Over our vacation, we spent a couple downs in Bloomington with some friends, one of whom is also a pastor in an RP church. That Sunday night, who would ring the bell but a couple Mormons. I am by no means a great thinker or debater, but two pastors and two Mormons? It's like providential batting practice. We had them there for about 40 to 50 minutes. Here are some things I tried and learned; some of this I already knew, some was new revelation.
1. Mormon elders are extremely well-trained, but there's a limit to their capabilities (as there should be when operating in an untrue system). When you hit their limit, when you catch them, they have their fallback: "This is what I know: I had an experience, I've been convinced in my heart that this is true." Once again this lays clear the truth that I cannot convert anyone with perfectly reasoned arguments because only the Spirit changes wills...not that it's not fun or useless to beat them, though.
2. The god of the Mormons is a capricious, changing god. This was fairly new to me. Somehow we got on the topic of polygamy and they reported that the official Mormon doctrine had changed over the years. This I knew; what I didn't know was that the church claims that such changes come from god. So, the book of Mormon forbids polygamy; but ten years after its publication, Joseph Smith gets a new revelation from god, saying that polygamy is okay for a while. Recently, the high prophet got another revelation from god, now condemning the practice of polygamy. All this they reported with a smile on their face, oblivious to the implications of serving a changing god. Here I interjected Numbers 23:19 - God is not a name that He should lie, nor a son of man that He should change His mind. Does He speak and not act? Does He promise and not fulfill? - "Don't you see, guys? Your god could wake up tomorrow and decide all that stuff about salvation? I've changed my mind...all that stuff about loving you? Now I hate you. And the very changeable-ness of your god is proof of a false system. Just like little kids continuing to invent lies to support past lies, so the Latter Day Saints must continue to reinvent god to keep up with their false system."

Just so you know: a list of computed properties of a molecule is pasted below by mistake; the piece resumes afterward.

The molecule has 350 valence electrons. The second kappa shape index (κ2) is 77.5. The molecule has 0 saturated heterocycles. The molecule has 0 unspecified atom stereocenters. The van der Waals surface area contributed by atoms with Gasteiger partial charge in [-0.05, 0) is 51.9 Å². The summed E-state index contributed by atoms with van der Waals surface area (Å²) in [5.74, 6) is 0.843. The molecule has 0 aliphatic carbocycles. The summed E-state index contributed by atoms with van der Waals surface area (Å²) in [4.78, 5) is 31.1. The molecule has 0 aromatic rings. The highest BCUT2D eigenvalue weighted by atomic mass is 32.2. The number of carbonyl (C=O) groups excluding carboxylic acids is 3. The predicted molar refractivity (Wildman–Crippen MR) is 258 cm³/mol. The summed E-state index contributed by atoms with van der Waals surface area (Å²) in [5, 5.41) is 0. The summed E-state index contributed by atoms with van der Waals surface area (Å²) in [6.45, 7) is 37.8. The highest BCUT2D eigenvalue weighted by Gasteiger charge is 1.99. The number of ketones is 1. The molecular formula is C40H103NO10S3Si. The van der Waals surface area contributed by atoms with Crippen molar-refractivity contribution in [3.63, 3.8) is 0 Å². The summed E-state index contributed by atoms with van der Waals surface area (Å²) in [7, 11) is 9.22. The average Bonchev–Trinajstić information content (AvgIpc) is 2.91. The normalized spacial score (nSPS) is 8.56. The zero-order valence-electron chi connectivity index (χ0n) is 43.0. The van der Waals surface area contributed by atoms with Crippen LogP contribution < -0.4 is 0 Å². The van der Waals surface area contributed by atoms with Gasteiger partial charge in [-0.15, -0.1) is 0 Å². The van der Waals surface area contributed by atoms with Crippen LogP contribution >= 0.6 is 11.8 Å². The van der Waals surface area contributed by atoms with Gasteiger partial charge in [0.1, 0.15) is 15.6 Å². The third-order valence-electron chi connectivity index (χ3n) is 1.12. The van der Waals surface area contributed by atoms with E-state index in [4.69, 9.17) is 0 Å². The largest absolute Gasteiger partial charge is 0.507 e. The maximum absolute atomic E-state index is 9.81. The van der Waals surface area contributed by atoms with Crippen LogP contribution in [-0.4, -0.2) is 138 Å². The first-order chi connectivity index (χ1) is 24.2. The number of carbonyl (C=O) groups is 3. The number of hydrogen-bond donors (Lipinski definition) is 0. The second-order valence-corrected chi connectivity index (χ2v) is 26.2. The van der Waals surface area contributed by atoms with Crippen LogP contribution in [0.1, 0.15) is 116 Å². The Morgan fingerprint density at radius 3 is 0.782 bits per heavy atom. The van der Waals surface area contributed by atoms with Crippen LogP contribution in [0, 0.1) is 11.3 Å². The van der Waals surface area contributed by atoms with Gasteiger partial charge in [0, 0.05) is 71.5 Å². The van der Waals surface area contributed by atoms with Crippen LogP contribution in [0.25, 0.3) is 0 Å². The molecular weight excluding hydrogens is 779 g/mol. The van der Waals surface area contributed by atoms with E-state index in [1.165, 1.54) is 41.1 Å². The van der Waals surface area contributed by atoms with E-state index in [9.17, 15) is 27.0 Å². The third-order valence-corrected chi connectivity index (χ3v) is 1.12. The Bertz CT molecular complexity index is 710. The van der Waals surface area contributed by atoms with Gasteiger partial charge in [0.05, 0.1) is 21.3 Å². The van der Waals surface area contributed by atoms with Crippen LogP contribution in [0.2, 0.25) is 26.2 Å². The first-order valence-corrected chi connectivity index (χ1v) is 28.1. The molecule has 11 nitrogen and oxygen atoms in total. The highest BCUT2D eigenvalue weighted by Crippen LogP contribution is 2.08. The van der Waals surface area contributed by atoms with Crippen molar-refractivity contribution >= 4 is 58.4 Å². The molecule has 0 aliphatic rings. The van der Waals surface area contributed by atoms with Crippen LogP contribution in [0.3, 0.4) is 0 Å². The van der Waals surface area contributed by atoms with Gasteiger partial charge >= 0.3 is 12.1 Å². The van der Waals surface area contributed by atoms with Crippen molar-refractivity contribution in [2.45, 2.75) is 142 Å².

3. In the end, the most tragic part of the night was our realization of that these two guys were trusting in their own works for salvation. They wouldn't say this, of course, but when we pressed them on it ("why will God let you into heaven?"), they mentioned both faith in Christ and a life lived as best they could - in fact, they often said things like, "We live as best we can so we can please god." This is not new - it's the same mistake most other religions have made: earning your own salvation. It is a sad thing. We spoke to them about the purpose of the law (not to measure up, but to see that we can't measure up and to draw us to Christ). We talked about the importance of properly-placed obedience (not to be made new, but because we are new). In the end, we passionately invited them to come to Christ for salvation apart from their good works, apart from their self-salvation.
4. I began the conversation by asking them what they thought about Jesus, which generally gets to the heart of the matter in conversations like this. "Do you believe Jesus is God?" I asked. "Jesus is god," they replied. "Do you believe he is the God, the second person in the Trinity?" "Uh, no. We don't believe in the Trinity. We believe Jesus is a god." This comes up with the JW's as well as many other false religions. If Christ is not God, the second person of the Trinity, there is no hope, no possibility of salvation.
5. Revelation is, obviously, a big issue. They do not believe in (1) the sufficiency of Scripture or (2) the inerrancy of Scripture. To prove this, they pulled out an extremely weak argument from John where an event is described in 2 slightly different ways (I can't remember the exact place). Anyhoo, they also believe the Book of Mormon had many mistakes, initially, but that they're all fixed now. But the problem remains of additional revelation. If the Bible wasn't enough, how can we be sure the book of Mormon is enough. Besides, Peter says the Scriptures we have are the "more sure prophetic word" which we should desire over any miracle or new revelation. What I tried to get across is the danger of receiving & wanting new revelation - it makes for a faith built on sandy ground.
Those are some of the things that came up; it was good to get a chance to proclaim the gospel in love to them and to pray for them later. Many of you know there are numerous other beliefs and practices of the Mormon church that could warrant disagreement, but I think it's important to stick to the facts of the gospel rather than trying to get them on baptism for the dead, etc.